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Northam caps some gatherings at 10 people, expands mask requirement, will not enforce ‘curfew’

No new restrictions on businesses, schools, sports

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Virginia Gov. Ralph Northam (D) announced new restrictions Thursday amid soaring numbers of new COVID-19 cases, hospitalizations and deaths. Some gatherings will be restricted to 10 people, down from the 25-person cap instituted Nov. 15. Northam also asked Virginians not to stay out after midnight, but the “curfew” will not be enforced.

Like in previous caps on gatherings, the 10-person limit does not apply to religious services, schools, offices, retail businesses, restaurants, farmers’ markets, indoor shooting ranges, racetracks, amusement parks, zoos, performance venues or gyms. Only in a few specific cases – like a group booking for a restaurant or a group fitness class – the 10-person cap will be applicable to a business.

The new restrictions do not apply to participants in athletic activities, although the number of spectators is limited to 25 per field indoors and two spectators per participant outdoors. There are no new restrictions on sports from the governor’s office.

During the 45-minute press conference Thursday, Northam asked Virginians to wear masks whenever around others – whether indoors or outdoors – and to stay home when possible.

The new limit on the size of some gatherings is one of two substantial changes to restrictions that already exist in Virginia. Executive Order 72, which goes into effect Monday, Dec. 14, also includes an expansion of the requirement – with many exemptions – for individuals to wear face coverings while in close proximity to others in public. The executive order expires Jan. 31 unless the governor rescinds the order before then.

The requirement for wearing masks now applies to both indoor and outdoor public settings, where “at least 6 feet of physical distance from other individuals who are not family members” is not feasible. The new document also requires employees in businesses that serve customers to wear masks, even if they do not come in direct contact with customers. While Northam asked everyone to wear a mask at their place of employment, he added, “enforcement wise, we’re not going to go into private places of business.”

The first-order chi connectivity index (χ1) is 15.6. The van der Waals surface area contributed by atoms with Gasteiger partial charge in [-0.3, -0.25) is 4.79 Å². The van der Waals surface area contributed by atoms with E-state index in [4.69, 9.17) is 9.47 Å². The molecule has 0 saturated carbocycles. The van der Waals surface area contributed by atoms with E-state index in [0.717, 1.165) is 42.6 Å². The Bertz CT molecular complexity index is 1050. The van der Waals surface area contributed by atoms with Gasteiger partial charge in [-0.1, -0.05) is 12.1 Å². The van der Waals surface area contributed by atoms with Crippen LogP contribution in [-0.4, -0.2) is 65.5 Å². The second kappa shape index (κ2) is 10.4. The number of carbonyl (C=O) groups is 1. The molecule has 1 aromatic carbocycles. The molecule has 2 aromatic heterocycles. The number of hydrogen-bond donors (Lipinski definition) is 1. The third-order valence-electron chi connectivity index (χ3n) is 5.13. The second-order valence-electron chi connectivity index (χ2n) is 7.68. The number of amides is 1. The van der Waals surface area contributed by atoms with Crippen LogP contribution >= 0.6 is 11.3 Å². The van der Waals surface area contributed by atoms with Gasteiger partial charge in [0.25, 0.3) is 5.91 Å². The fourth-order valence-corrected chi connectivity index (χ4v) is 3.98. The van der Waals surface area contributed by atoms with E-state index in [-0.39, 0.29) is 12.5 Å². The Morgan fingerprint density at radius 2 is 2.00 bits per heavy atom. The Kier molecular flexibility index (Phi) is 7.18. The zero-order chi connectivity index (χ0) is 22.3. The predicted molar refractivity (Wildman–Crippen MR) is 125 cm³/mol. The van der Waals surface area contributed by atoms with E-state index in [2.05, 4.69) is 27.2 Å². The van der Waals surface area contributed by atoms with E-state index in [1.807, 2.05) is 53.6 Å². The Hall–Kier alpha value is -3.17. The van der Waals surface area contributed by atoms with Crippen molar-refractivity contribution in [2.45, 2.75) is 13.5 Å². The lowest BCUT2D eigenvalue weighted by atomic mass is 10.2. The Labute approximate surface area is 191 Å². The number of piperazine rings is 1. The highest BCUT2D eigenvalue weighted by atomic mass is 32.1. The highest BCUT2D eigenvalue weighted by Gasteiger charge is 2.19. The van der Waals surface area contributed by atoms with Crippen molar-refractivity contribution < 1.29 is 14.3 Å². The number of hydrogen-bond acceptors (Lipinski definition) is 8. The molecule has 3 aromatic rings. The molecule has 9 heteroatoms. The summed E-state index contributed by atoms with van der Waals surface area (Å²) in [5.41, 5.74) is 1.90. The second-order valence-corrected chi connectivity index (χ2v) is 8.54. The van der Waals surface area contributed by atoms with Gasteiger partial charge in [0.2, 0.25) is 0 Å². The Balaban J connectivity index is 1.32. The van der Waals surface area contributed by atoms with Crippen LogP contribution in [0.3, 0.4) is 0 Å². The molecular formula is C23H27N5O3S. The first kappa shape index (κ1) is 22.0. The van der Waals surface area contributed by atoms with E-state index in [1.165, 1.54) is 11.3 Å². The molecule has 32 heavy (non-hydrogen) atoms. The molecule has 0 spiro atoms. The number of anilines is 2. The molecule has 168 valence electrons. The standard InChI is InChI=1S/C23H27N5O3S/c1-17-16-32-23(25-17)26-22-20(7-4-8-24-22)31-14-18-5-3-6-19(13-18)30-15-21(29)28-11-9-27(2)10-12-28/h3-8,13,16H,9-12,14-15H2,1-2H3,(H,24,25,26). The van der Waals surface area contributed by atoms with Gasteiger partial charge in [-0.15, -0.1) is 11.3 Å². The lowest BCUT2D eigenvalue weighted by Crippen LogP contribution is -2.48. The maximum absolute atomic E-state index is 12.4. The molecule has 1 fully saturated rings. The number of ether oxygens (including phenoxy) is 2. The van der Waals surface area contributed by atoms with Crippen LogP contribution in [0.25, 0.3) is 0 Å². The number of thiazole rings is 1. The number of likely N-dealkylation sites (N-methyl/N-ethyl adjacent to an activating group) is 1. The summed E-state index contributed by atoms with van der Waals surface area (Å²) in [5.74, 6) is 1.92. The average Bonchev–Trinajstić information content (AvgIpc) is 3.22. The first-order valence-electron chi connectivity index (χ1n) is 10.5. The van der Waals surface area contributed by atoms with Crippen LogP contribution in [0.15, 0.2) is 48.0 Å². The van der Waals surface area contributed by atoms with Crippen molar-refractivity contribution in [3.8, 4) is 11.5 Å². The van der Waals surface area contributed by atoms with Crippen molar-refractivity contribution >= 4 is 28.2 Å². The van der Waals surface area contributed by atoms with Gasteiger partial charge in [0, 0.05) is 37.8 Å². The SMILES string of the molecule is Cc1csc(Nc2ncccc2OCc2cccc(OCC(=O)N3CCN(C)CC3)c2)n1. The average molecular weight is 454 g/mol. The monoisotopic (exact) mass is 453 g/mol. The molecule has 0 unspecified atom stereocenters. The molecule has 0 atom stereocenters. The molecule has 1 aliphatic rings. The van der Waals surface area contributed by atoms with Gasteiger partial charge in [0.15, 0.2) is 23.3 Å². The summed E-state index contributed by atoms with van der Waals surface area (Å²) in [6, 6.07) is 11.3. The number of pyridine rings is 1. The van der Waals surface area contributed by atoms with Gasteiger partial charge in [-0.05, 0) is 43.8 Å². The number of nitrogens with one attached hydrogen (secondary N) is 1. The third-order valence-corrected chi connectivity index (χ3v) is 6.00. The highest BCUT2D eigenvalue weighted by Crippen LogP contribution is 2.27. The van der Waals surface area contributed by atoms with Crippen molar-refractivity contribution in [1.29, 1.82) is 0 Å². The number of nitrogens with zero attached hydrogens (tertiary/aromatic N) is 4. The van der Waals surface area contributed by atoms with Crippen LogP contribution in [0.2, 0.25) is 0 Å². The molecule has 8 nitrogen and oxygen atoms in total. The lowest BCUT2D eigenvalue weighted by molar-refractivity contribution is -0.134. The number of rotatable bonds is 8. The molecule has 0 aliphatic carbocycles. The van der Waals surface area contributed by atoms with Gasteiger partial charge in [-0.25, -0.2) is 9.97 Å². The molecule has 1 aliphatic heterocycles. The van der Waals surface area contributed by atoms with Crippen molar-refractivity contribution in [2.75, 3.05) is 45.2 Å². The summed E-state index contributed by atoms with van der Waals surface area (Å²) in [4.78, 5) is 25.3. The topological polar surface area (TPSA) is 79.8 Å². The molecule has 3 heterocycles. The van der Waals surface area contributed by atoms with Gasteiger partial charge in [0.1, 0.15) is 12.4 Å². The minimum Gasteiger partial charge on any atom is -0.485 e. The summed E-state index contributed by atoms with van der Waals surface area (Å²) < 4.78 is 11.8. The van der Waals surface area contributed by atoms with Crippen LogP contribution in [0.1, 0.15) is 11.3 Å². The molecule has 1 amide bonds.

The seven categories of exceptions to the mask requirement remain in place, including most broadly a provision stating, “Any person who declines to wear a face covering because of a medical condition shall not be required to produce or carry medical documentation verifying the stated condition nor shall the person be required to identify the precise underlying medical condition.”

Also included in the text of the document is a “modified stay-at-home order” that requests – with no threat of enforcement – Virginians stay at home from midnight to 5 a.m. The text of the order’s request includes numerous exceptions that cover almost any reason a person would leave their residence.

Although he promised that enforcement of existing restrictions, especially in businesses where people gather -- like restaurants and retail stores -- will be “stepped up,” he repeatedly dodged questions from reporters asking whether the “curfew” would be enforced. The text of the executive order itself has no provision for enforcing the so-called “modified stay-at-home order.”

Reporters asked Northam several times why the “curfew” was included in the order if it would not be enforced. Northam eventually said the provision was about “messaging” and “saving lives,” pointing to instances of spread of the virus among attendees of large parties or crowded bars.

Unlike in neighboring Maryland, where state police and local law enforcement agencies are tasked with enforcing restrictions instituted by Gov. Larry Hogan (R), Northam’s latest executive order – like those before it -- does not empower law enforcement officials to enforce any COVID-related restrictions. Instead, the Virginia Department of Health, along with other industry-specific regulatory agencies like the Alcoholic Beverage Control Authority, are tasked with enforcement.

The health department has not initiated legal action against any business or individual in the Rappahannock-Rapidan Health District, which includes Fauquier County along with four other counties, a health department representative confirmed Thursday. No businesses have been told to close because of violations and no formal notices of potential violations have been sent to businesses within the health district, which has a total population of about 181,000.

Whether or not – or to what extent – local school divisions offer in-person learning is still entirely at the discretion of each school board, Northam emphasized repeatedly during the press conference. “This does not change anything about schools or colleges or universities,” he said.

Additionally, while Northam claimed that religious gatherings are a major contributor to community transmission of the virus – “Quite frankly, we know that a lot of the spread is coming from this” – he said emphatically that no enforcement actions have taken place or will take place against places of worship.

When a reporter asked if the recent U.S. Supreme Court decision blocking New York’s restrictions on the size of some religious gatherings informed that decision, Northam answered, “I think you just answered that question.”

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